Last night, as is our tradition, we boarded coach buses to go into NYC to see the balloon inflation. The city has implemented crowd control and the crowds have grown exponentially over the years. Gone are the days you could wander in and out, stop for a coffee and hot chocolate and then return for another view of the massive cartoon characters. The balloons are as impressive as ever, but now they start inflating them earlier so more people can see them - I guess many people didn't like the flat ones.
The unusual aspect of this year's event was the police presence. While there have been police in view since September 11, this year was extraordinary. There were police cameras mounted high on light poles, and there was no point during the walk that we couldn't see a number of officers. There were also helicopters flying over the event continuously. In the past there has been a occasional news craft, but, again, nothing like this year. We commented on it, joked about it, and complained about the "organization" of it all.
Then, with a heavy heart, I read this morning's newspaper. The Taj hotel is the one Bill stayed in for his first trips to India. Luckily for his Indian staff, they moved their offices to a different city a couple of years ago. As the news reports fill in more details, the scene becomes more vivid in my mind. My heart goes out to those living through the chaos today. I can't help but remember our national chaos that September day. Waking up and starting a perfectly normal day, then watching the events unfold and being in shock at the reality. Our world changed that day, but we have coped with the changes and retain our national pride and spirit.
The economy continues to be in the news and I am trying to balance my feeling of insecurity and the desire to hunker down, with the kids exuberance of the holiday spirit. They hear the words about the economy, but it doesn't mean anything to them. Like last night ... they saw the helicopters and police and didn't think about the insecurity of our world.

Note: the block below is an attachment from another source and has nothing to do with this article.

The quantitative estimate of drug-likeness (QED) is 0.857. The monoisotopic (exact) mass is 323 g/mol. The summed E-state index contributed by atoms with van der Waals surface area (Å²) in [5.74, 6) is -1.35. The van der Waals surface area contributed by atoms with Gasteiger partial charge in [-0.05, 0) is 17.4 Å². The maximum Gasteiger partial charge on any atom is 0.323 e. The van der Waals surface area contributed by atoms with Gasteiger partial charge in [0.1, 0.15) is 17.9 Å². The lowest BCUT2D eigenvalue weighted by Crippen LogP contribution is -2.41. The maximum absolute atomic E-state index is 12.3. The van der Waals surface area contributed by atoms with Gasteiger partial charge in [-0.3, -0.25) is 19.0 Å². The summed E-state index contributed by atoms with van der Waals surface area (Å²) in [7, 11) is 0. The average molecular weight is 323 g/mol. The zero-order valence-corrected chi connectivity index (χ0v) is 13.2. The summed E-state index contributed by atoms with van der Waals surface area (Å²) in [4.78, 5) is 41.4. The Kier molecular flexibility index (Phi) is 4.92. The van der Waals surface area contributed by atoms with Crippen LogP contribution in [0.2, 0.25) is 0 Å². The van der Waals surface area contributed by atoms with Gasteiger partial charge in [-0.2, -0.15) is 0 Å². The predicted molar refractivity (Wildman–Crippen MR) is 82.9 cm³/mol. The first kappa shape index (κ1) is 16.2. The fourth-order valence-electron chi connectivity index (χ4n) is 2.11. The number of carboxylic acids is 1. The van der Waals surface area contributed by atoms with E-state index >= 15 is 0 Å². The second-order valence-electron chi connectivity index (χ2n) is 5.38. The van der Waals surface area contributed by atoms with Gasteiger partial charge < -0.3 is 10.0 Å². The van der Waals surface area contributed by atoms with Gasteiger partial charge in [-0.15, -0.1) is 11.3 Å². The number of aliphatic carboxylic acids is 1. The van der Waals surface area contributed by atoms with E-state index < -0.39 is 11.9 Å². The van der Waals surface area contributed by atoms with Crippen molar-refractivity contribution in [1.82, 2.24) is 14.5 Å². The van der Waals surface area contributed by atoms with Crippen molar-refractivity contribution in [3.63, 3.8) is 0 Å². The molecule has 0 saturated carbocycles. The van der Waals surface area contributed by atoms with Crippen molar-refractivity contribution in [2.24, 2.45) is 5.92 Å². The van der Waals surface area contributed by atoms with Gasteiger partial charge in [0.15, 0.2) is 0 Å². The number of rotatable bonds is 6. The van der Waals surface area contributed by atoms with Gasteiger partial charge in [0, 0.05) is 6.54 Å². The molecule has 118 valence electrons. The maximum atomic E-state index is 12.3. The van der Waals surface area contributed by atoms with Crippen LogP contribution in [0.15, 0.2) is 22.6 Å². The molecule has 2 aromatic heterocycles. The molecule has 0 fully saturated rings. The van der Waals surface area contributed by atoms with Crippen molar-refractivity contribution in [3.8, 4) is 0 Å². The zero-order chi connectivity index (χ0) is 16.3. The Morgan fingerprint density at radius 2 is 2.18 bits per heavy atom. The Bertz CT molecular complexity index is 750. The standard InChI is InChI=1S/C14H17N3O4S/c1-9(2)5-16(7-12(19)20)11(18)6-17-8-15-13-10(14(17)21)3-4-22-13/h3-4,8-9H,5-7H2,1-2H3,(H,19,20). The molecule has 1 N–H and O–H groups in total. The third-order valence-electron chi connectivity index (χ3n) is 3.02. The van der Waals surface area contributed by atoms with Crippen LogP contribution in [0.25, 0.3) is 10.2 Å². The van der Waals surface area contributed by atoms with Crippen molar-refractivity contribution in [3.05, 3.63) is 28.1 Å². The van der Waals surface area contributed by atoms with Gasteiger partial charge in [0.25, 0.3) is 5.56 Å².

So, as we embark on this holiday season, I move forward with hope for the future, and prayers for those who are in need. I think of those who are jobless, those who have lost their retirement funds, those who have lost college investments. I think of those in Mumbai and other places in the world affected by senseless violence. I think of our soldiers trying to stem the tide of chaos in places far away.
I have hope because we are strong together. I have hope because this nation found the strength to vote for a president of hope. I have hope because our nation is resilient and willing to help those in need. In those who lived through the depression, I see the hope of the future. In those who lived through war and chaos, I see the hope of the future.
On this Thanksgiving Day, especially, I am thankful for my family, our community, and the strength of both. It is my sincere desire that I am able to show my children and my family how much I love and rely on them. We are all members of the community of humanity, and I will do my best to give back to this community through the year. Especially during this upcoming year of need. It is through family that we learn loving, tolerance and strength. It is through community that we show the faith that we have in others and the hope we have for the future.
So to my family, I give you my thanks on this day. I thank you for your love and support. My children are richer because of all of you.